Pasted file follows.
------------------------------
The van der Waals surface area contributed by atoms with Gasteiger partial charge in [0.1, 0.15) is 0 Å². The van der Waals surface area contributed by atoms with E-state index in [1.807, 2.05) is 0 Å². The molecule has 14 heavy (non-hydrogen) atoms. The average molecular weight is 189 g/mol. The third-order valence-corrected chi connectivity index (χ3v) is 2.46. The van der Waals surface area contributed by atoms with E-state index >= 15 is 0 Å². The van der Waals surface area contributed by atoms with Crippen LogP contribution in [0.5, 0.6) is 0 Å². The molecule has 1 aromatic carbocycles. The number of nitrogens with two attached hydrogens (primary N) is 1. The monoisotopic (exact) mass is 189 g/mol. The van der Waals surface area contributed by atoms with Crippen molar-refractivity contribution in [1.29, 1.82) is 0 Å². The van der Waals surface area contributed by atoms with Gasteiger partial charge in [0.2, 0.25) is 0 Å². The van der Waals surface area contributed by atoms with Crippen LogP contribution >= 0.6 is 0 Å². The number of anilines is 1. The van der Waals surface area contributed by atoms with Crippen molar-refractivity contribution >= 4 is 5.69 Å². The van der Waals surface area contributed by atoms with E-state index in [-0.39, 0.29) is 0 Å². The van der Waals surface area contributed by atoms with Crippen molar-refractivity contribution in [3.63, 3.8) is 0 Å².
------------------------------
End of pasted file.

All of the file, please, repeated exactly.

The van der Waals surface area contributed by atoms with Gasteiger partial charge in [0.1, 0.15) is 0 Å². The van der Waals surface area contributed by atoms with E-state index in [1.807, 2.05) is 0 Å². The molecule has 14 heavy (non-hydrogen) atoms. The average molecular weight is 189 g/mol. The third-order valence-corrected chi connectivity index (χ3v) is 2.46. The van der Waals surface area contributed by atoms with E-state index >= 15 is 0 Å². The van der Waals surface area contributed by atoms with Crippen LogP contribution in [0.5, 0.6) is 0 Å². The molecule has 1 aromatic carbocycles. The number of nitrogens with two attached hydrogens (primary N) is 1. The monoisotopic (exact) mass is 189 g/mol. The van der Waals surface area contributed by atoms with Crippen molar-refractivity contribution in [1.29, 1.82) is 0 Å². The van der Waals surface area contributed by atoms with Gasteiger partial charge in [0.2, 0.25) is 0 Å². The van der Waals surface area contributed by atoms with Crippen LogP contribution >= 0.6 is 0 Å². The number of anilines is 1. The van der Waals surface area contributed by atoms with Crippen molar-refractivity contribution >= 4 is 5.69 Å². The van der Waals surface area contributed by atoms with E-state index in [-0.39, 0.29) is 0 Å². The van der Waals surface area contributed by atoms with Crippen molar-refractivity contribution in [3.63, 3.8) is 0 Å².